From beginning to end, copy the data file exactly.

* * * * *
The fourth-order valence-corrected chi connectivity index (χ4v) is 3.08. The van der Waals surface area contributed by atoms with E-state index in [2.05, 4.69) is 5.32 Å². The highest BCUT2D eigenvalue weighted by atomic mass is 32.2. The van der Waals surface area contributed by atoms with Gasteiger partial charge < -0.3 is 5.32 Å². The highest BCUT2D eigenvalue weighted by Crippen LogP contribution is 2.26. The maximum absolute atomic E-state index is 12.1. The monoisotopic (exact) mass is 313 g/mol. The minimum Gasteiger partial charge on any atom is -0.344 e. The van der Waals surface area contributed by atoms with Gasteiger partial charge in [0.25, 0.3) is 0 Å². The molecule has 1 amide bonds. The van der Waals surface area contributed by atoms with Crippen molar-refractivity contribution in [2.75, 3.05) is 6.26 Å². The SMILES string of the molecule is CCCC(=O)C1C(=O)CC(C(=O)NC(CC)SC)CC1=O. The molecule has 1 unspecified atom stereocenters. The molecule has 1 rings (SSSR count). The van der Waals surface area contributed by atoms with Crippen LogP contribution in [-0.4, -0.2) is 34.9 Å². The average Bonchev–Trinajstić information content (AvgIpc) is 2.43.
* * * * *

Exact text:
The fourth-order valence-corrected chi connectivity index (χ4v) is 3.08. The van der Waals surface area contributed by atoms with E-state index in [2.05, 4.69) is 5.32 Å². The highest BCUT2D eigenvalue weighted by atomic mass is 32.2. The van der Waals surface area contributed by atoms with Gasteiger partial charge < -0.3 is 5.32 Å². The highest BCUT2D eigenvalue weighted by Crippen LogP contribution is 2.26. The maximum absolute atomic E-state index is 12.1. The monoisotopic (exact) mass is 313 g/mol. The minimum Gasteiger partial charge on any atom is -0.344 e. The van der Waals surface area contributed by atoms with Gasteiger partial charge in [0.25, 0.3) is 0 Å². The molecule has 1 amide bonds. The van der Waals surface area contributed by atoms with Crippen molar-refractivity contribution in [2.75, 3.05) is 6.26 Å². The SMILES string of the molecule is CCCC(=O)C1C(=O)CC(C(=O)NC(CC)SC)CC1=O. The molecule has 1 unspecified atom stereocenters. The molecule has 1 rings (SSSR count). The van der Waals surface area contributed by atoms with Crippen LogP contribution in [-0.4, -0.2) is 34.9 Å². The average Bonchev–Trinajstić information content (AvgIpc) is 2.43.